While the car was at PBC, I sorted insurance. I needed to ring a couple of companies before I found one that would insure on the chassis number for the drive to the IVA – one company in particular insisted it wasn’t possible to be insured on the road without a registration, despite my protestations otherwise. With a year’s insurance in the bag with A-Plan (thanks for the recommendation Jason), and the car back in the garage after it’s trip to Callendar, I had about 40 hours before my appointment for IVA at the Edinburgh test centre (which is in fact in Livingston outside Edinburgh).
I didn’t have much to do apart from the final dressing of the IVA trim on the bolt heads sticking out in areas potentially contacting a pedestrian in an accident.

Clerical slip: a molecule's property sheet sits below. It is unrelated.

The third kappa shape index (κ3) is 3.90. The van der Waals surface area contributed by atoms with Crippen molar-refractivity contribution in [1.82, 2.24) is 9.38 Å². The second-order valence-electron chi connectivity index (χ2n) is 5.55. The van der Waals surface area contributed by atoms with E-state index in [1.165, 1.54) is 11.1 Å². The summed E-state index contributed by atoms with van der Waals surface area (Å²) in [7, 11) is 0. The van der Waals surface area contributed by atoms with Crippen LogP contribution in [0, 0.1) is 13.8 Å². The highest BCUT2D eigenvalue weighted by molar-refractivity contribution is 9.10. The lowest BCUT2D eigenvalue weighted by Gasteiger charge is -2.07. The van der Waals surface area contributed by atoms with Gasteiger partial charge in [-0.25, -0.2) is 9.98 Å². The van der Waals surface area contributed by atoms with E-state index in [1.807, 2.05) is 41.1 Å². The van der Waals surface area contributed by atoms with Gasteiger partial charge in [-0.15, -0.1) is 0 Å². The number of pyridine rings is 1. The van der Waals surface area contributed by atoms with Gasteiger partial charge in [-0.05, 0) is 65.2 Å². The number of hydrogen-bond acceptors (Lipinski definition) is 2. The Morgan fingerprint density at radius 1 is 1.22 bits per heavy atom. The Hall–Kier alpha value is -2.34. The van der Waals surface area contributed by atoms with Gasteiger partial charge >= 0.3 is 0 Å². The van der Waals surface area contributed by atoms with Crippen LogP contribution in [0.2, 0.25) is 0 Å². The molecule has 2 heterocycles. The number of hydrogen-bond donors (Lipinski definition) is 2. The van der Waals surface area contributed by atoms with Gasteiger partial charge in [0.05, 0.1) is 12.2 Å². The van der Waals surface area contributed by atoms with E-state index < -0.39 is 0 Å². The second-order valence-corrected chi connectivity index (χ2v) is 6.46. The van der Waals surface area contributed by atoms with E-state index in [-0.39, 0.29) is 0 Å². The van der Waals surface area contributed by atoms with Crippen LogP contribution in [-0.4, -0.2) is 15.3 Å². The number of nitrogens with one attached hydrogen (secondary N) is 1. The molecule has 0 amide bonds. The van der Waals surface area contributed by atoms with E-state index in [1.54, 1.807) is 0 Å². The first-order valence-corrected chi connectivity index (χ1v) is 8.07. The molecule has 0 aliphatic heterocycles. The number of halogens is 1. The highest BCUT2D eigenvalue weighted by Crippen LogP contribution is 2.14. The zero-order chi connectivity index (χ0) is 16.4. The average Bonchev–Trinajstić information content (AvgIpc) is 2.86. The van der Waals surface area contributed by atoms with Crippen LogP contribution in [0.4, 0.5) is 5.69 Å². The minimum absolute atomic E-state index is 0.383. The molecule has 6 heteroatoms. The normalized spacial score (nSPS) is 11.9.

It took all of 20 minutes or so, and I elected not to fit the bonnet catch covers until I was on site. In the boot I packed a set of spanners, a couple of adjustable spanners, my remaining IVA trim, some insulation tape, a pair of scissors, a pair of pliers, a few other bits and pieces and then decided to fit my half hood for the drive. The weather was forecast to be raining, hard, but I’d also heard tales of the full hood impairing the rear visibility in that part of the IVA test. If I get wet and pass, I thought, it’ll be worth it.
And that was that. Nothing else to do other than look at my route, plan where to stop to fill up as the test demands a full set of fluids, and work out what time to leave on the Monday morning to get there for my 08:00 appointment. A nervy drive was ahead of me.